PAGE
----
IWB’s can also break through lines quickly, here our IWB has dribbled all the way from his starting position, out to the right flank, even before the other IWB has got into position.
He holds the ball long enough for the rest of the team to catch up, plays the ball to the central midfielder
The central midfielder moves wide to play the ball out back to the IWB as he comes in free to cross the ball.
This IWB was played on support, with the overlap instruction to create this style of play.
However this kind of dynamic attack also has its risks. His driving runs can sometimes leave your flanks exposed. To use this role effectively you will need a technically capable player who can do the task without losing the ball. He will also need to have good acceleration, stamina and work rate. When used with high defensive lines, choosing the wrong player for this role can be catastrophic.
Along with the IWB this is the other wingback role that has roam from position making their play-style unpredictable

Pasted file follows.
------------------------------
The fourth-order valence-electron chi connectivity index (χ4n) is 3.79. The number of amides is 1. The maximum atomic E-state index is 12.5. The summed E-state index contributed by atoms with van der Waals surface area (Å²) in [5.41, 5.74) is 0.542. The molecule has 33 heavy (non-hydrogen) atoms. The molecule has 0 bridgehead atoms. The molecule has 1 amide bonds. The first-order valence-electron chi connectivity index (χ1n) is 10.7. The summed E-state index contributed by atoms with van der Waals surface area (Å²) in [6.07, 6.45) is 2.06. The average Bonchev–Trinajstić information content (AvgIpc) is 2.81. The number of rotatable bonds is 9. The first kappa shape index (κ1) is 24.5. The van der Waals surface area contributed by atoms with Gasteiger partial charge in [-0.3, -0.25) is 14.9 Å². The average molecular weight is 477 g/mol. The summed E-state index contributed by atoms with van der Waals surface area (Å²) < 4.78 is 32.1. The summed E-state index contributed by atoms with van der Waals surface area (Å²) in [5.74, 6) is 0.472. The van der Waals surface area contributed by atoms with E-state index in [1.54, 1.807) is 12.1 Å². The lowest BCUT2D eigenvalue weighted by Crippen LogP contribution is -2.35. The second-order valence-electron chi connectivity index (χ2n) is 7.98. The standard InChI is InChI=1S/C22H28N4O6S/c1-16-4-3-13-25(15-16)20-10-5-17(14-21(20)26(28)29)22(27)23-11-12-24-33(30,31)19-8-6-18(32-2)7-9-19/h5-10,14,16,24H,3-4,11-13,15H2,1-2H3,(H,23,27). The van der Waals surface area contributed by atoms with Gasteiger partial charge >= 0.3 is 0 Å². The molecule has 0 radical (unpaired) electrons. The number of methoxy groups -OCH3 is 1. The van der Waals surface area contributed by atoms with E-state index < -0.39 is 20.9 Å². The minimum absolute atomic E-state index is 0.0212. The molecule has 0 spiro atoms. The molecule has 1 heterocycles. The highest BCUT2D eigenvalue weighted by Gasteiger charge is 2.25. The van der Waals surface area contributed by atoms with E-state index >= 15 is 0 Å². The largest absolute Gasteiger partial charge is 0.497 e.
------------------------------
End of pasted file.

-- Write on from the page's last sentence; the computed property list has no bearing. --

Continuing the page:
CWB can cut inside or go wide
Suited for players with good technical, mental and physical attributes.
Since they roam they need to have good decisions to make the right call whether to go wide or narrow.
They start from wider positions and will dribble more.
Before looking at their roles it’s worth noting that one can play with up to 3 defensive midfielders in that strata but whether it’s a good idea or not I leave it to your imagination.
- The most disciplined defensive midfielder
- Positions himself in front of the two central defenders and does not venture too far from them.
- Plays simple passes and does not do anything extraordinary
- Is a great choice when you want to move the ball safely to playmakers positioned in central midfield
- One of the best roles in the game for disciplined defences
- Effective against lone man striker formations in isolating them as passing options